Money market instruments are the least talked about financial asset because they are primarily used by the Treasury operations of Central and international banks trading in an exclusive, highly sophisticated market.
They are investments with a lifespan of 1 year or less, which can be liquidated (sold for cash) at very short notice - usually within a day. It is the liquidity which makes the market useful to its key players and it is the exclusive nature of the marketplace and some basic product characteristics which creates this high level of liquidity.
Deep, liquid money markets exist particularly in USD, EUR and GBP. Issuers are all top quality names of high creditworthiness. Investors are mainly banks, shuffling reserves around the world and speculating on the direction of interest and exchange rates. Market participants all have pre-arranged credit lines between each other to enable fast trading. So there is constant trading of these extremely high quality assets between market participants exposed to very little counterparty default risk.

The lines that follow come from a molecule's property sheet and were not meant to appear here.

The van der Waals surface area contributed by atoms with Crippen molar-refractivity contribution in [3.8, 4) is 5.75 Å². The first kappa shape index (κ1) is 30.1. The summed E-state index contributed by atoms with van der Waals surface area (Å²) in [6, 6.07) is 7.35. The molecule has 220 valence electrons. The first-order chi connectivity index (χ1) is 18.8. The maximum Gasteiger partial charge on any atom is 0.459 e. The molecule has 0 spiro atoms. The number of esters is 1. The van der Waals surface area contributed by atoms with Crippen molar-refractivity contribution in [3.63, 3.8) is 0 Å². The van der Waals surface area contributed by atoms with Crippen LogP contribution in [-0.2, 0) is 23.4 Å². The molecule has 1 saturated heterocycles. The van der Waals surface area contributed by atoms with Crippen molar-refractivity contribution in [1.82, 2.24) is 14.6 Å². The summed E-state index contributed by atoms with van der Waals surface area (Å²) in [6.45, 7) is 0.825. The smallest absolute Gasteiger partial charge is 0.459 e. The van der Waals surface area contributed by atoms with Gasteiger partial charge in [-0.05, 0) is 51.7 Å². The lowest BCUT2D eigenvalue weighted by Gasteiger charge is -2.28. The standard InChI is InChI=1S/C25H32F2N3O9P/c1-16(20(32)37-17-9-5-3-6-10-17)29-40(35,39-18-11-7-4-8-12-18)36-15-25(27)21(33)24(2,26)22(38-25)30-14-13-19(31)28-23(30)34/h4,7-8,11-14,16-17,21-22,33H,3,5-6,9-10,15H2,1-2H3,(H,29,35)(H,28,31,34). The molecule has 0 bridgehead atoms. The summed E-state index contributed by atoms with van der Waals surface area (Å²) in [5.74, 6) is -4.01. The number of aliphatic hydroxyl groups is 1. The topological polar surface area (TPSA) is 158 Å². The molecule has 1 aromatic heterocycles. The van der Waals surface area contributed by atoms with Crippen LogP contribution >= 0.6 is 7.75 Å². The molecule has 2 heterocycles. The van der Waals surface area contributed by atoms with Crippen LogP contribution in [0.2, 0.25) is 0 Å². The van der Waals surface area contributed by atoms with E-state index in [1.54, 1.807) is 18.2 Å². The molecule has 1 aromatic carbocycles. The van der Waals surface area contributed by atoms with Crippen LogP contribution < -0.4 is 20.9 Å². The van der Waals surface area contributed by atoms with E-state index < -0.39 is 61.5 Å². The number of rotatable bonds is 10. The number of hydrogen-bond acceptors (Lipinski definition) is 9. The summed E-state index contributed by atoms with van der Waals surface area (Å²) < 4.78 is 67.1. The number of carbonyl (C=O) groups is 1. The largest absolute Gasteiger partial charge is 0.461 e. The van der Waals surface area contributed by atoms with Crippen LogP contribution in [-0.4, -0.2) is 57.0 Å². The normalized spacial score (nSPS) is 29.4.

Money market instruments are characterised by low credit risk and high liquidity. They sit at the bottom end of the risk/return spectrum.
The short maturity date and high issuer quality creates an investment proposition with little or no investment risk. The cash value is safer in a money market instrument than in any other asset class. There is virtually no risk of losing capital (in a mature, sophisticated debt market). This means they usually offer very low returns because investors are rewarded primarily by the security value of the assets.
Within the asset class, there are differing returns based on different levels of creditworthiness, from the shortest dated government bills to 1 year commercial paper.